COLUMN-Falling output, old fields spur North Sea tax fight: Kemp
LONDON, July 24
LONDON, July 24 (Reuters) - UK government revenues from oil and gas production will almost halve over the next four years, as falling output as well as investment in new fields and the cost of decommissioning old ones cut into tax receipts.
Shrinking revenues highlight the rapid depletion of North Sea oil fields, but also the growing costs of plugging and abandoning old wells that are no longer productive as the province becomes more mature.
They have also triggered a bitter conflict between the industry and the government over the tax regime and relief for decommissioning costs.
According to Britain's tax authority, tax revenues from oil and gas production peaked at almost 13 billion pounds in the fiscal year which started on April 6, 2008 (though in real terms they were much higher in the early and mid 1980s when booming North Sea oil output coincided with high oil prices supported by the Iranian revolution and OPEC).
By fiscal 2011, revenues had shrunk to 11.25 billion pounds. But in its latest fiscal outlook, released to accompany the budget, the government's independent Office for Budget Responsibility (OBR) forecast revenues would tumble to only 5.3 billion pounds by fiscal 2016, the lowest level in real terms since the 1990s, even though crude oil and gas prices are now much higher ("Economic and Fiscal Outlook" March 2012).
Projected revenues are highly sensitive to anticipated oil and gas prices. Forecasts exhibit significant swings in response to price changes. Moreover, because OBR bases its projections on prices for futures contracts, they are biased downwards at present owing to the backwardation in the Brent forward curve.
However, price effects explain only a small part of the expected decline in tax revenues. Far more important is the anticipated decline in production.
OBR forecasts oil output will drop 14 percent from 51.9 million tonnes (400 million barrels) in fiscal 2011 and 48.3 million tonnes in fiscal 2012 to just 44.7 million tonnes by fiscal 2016. Gas is predicted to decline 7 percent from 16.1 billion therms in fiscal 2011 and fiscal 2012 to just 14.9 billion by 2016.
Some OBR projections and assumptions are set out in the attached table: link.reuters.com/dew59s
But by far the biggest downward revisions to the OBR's revenue projections stem from increased spending on the development of new oil and gas fields, and the expense of decommissioning depleted old ones, which the industry can offset against tax.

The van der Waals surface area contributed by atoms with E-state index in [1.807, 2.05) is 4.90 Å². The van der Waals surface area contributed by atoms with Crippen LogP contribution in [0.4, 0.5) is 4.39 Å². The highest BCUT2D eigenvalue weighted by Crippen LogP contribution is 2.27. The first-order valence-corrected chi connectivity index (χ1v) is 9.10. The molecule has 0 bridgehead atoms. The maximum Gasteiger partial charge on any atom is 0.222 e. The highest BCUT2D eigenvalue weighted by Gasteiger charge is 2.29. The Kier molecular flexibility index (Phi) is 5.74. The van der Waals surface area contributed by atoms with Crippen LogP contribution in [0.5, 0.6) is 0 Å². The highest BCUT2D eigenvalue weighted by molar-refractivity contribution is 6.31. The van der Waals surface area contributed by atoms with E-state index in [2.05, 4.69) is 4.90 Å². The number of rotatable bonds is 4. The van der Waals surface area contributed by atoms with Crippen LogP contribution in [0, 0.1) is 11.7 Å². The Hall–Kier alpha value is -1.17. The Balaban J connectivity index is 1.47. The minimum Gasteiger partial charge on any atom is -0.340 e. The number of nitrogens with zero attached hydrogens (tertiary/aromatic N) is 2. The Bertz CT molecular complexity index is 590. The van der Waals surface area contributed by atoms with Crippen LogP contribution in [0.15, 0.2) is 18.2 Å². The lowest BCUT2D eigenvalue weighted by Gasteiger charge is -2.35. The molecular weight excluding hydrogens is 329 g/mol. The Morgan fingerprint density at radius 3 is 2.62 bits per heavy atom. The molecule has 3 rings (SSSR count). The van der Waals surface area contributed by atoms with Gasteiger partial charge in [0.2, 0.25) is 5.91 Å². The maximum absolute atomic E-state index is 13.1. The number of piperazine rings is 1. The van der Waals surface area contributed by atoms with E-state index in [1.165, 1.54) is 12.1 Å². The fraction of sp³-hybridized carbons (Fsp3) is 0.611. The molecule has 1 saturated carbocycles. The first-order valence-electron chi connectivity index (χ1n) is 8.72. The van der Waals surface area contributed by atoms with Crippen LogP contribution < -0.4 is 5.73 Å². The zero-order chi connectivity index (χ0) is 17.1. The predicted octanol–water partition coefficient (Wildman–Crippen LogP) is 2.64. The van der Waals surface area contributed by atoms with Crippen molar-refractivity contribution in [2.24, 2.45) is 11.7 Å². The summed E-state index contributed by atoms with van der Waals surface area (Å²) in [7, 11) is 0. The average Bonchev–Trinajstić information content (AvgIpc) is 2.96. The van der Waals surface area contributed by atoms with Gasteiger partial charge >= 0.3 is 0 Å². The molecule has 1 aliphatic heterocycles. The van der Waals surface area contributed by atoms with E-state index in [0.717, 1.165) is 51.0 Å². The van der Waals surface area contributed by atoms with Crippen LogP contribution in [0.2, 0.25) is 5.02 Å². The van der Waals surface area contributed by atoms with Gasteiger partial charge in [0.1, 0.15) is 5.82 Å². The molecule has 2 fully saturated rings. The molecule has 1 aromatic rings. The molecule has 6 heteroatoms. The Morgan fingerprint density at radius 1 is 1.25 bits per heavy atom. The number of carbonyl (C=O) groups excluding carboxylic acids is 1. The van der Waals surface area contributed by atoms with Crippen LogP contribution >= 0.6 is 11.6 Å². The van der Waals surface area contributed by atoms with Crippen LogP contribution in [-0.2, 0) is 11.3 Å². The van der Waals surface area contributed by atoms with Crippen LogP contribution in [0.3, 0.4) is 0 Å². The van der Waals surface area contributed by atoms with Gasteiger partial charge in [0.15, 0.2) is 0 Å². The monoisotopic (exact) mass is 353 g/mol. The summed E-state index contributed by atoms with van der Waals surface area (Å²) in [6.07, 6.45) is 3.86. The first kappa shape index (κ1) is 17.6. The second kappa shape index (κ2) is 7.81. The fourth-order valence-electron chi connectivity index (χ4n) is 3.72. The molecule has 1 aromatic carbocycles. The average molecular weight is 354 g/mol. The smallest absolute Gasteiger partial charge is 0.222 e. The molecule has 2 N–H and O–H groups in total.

The UK Continental Shelf contains 470 installations, 10,000 km of pipeline and 5,000 wells, all of which will eventually have to be decommissioned, according to Oil and Gas UK, the offshore industry's trade association.
Higher oil and gas prices have encouraged operators to extend the life of some wells that would previously have been decommissioned. Nonetheless, as fields age, the number of wells scheduled for plugging and abandonment is rising.
Oil and Gas UK estimates the industry will spend 3.3 billion pounds on decommissioning between 2012 and 2016, and eventually a total of 28.7 billion pounds (at current prices) from 2012 onwards decommissioning all the current wells and infrastructure.
Projected costs have tripled since 2005, reflecting the extra decommissioning cost of new projects launched in response to high prices, as well as the general uptrend in costs across the industry, including for production and development ("Economic Report 2012" UK Oil and Gas).
In a separate piece of research, oilfield services firm Schlumberger estimated that 500 structures with about 3,000 wells are slated for permanent abandonment in the UK sector in the near future.
It is part of a wider phenomenon in maturing oil regions. "By some estimates, as many as 12,000 wells are no longer producing in the Gulf of Mexico, qualifying them as plugging and abandonment candidates. In the Norwegian sector of the North Sea, more than 350 platforms and more than 3,700 wells eventually must be abandoned," according to Schlumberger ("Offshore Permanent Well Abandonment" Schlumberger Oilfield Review, Spring 2012).